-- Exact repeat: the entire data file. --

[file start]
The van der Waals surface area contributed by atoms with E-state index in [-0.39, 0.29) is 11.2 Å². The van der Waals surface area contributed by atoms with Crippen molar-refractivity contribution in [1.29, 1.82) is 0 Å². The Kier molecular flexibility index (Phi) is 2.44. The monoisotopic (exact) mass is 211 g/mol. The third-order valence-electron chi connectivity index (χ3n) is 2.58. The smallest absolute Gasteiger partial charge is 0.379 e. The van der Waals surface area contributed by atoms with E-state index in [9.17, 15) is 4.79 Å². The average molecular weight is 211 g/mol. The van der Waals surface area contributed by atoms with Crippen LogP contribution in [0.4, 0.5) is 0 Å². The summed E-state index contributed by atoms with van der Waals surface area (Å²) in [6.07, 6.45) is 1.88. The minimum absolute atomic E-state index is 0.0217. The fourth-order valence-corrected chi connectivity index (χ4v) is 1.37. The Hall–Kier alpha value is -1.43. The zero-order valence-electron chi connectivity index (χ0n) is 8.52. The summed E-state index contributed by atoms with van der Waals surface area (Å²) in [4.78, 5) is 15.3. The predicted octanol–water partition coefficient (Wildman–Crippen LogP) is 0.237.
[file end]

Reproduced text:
The van der Waals surface area contributed by atoms with E-state index in [-0.39, 0.29) is 11.2 Å². The van der Waals surface area contributed by atoms with Crippen molar-refractivity contribution in [1.29, 1.82) is 0 Å². The Kier molecular flexibility index (Phi) is 2.44. The monoisotopic (exact) mass is 211 g/mol. The third-order valence-electron chi connectivity index (χ3n) is 2.58. The smallest absolute Gasteiger partial charge is 0.379 e. The van der Waals surface area contributed by atoms with E-state index in [9.17, 15) is 4.79 Å². The average molecular weight is 211 g/mol. The van der Waals surface area contributed by atoms with Crippen LogP contribution in [0.4, 0.5) is 0 Å². The summed E-state index contributed by atoms with van der Waals surface area (Å²) in [6.07, 6.45) is 1.88. The minimum absolute atomic E-state index is 0.0217. The fourth-order valence-corrected chi connectivity index (χ4v) is 1.37. The Hall–Kier alpha value is -1.43. The zero-order valence-electron chi connectivity index (χ0n) is 8.52. The summed E-state index contributed by atoms with van der Waals surface area (Å²) in [4.78, 5) is 15.3. The predicted octanol–water partition coefficient (Wildman–Crippen LogP) is 0.237.